Position series feature: Eli Rogers

University of Louisville junior Eli Rogers is once again expected to be a major contributor for the Cardinals' offense this season. Rogers played high school ball with U of L quarterback Teddy Bridgewater.

The University of Louisville offense is loaded with weapons, including some big-time options for Teddy Bridgewater at wide receiver.

DeVante Parker is getting some NFL love, while Damian Copeland is the steady senior, James Quick is the newcomer and transfers Robert Clark and Matt Milton have drawn some attention because of their talents.

But don't forget about Eli Rogers.

The junior from Miami Northwestern was a teammate of Bridgewater's in high school and has been a big-time target for two years at U of L.

The 5-foot-10, 180-pound Rogers has 87 catches in two seasons at U of L and will again be a top target for Bridgewater, even with all the other weapons.

"Eli is Eli," Bridgewater said with a smile at American Athletic Conference Media Day in Newport, R.I. "He catches everything."

U of L wide receiver coach Ron Dugans said he challenged Rogers to get better in the offseason and he believes he has improved a lot.

"He's already done some really good things for us," Dugans said. "He's getting better on the small details, the route running. He's getting better and better.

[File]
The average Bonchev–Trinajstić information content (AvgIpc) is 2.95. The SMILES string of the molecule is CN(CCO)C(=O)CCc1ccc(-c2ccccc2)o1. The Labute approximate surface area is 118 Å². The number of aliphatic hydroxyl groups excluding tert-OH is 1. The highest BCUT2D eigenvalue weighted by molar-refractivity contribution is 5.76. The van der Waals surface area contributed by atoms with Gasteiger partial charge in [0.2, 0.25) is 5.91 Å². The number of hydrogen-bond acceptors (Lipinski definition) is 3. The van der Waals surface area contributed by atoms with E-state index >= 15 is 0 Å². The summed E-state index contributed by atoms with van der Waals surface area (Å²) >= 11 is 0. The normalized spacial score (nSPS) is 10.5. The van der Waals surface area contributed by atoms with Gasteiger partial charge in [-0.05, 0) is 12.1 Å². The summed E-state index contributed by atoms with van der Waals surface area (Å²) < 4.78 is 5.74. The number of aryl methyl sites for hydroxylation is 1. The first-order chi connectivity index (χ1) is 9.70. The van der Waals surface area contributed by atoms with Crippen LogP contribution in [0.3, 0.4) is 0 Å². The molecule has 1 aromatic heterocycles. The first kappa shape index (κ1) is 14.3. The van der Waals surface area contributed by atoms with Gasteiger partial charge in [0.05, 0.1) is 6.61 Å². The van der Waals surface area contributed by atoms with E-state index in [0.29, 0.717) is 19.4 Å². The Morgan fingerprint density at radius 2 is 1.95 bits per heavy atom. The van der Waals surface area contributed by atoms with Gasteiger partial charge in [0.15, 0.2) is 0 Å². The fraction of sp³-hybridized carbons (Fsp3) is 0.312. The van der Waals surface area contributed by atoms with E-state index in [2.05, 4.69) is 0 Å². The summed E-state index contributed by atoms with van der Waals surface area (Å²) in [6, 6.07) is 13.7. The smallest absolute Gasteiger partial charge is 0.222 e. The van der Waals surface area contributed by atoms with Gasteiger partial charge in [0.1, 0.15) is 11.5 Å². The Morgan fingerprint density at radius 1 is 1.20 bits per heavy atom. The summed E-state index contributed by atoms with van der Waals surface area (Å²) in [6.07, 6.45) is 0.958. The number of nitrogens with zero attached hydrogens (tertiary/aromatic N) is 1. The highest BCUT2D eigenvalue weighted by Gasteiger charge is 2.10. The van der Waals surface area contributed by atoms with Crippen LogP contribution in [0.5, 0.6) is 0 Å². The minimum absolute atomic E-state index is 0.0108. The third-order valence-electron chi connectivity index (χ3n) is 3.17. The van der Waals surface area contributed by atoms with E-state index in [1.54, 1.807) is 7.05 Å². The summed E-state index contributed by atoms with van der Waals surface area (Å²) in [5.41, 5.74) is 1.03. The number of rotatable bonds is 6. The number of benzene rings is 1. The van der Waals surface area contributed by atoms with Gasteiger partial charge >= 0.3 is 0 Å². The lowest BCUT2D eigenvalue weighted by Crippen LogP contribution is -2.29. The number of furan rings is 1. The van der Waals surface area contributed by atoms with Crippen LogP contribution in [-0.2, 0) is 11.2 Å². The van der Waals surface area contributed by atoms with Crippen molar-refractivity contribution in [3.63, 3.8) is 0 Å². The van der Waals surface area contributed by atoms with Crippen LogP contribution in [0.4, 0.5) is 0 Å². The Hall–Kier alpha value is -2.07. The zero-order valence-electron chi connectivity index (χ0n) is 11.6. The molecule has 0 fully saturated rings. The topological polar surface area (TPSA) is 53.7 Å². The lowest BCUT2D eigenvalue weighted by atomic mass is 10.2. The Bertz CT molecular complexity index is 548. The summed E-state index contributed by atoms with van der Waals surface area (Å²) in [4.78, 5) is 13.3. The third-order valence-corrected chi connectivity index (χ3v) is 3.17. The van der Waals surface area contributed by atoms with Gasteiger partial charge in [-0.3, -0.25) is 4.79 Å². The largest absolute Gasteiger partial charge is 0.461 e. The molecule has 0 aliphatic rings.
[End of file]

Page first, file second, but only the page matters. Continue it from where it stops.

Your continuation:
"And the thing about Eli, he knows he can even be better."

Rogers started his career two years ago with 41 catches for 454 yards and one touchdown before catching 46 passes (second on the team) for 505 yards and four TDs. He averaged 11 yards a catch and had four catches for 62 yards in the AllState Sugar Bowl victory over Florida.

In the win over Florida, Rogers had a huge third-down reception on the first offensive possession of the game. He also had big third-down catches in wins over Rutgers and South Florida.

"He's made some big plays for us," Dugans said.

Rogers said he's ready to do it again. When a reporter suggested he was Bridgewater's go-to target, Rogers said, "I don't worry about that."

"It's all about play calling and the situation," Rogers said. "I see it like I'm there if he needs me. He knows me and he knows I am going to get open."

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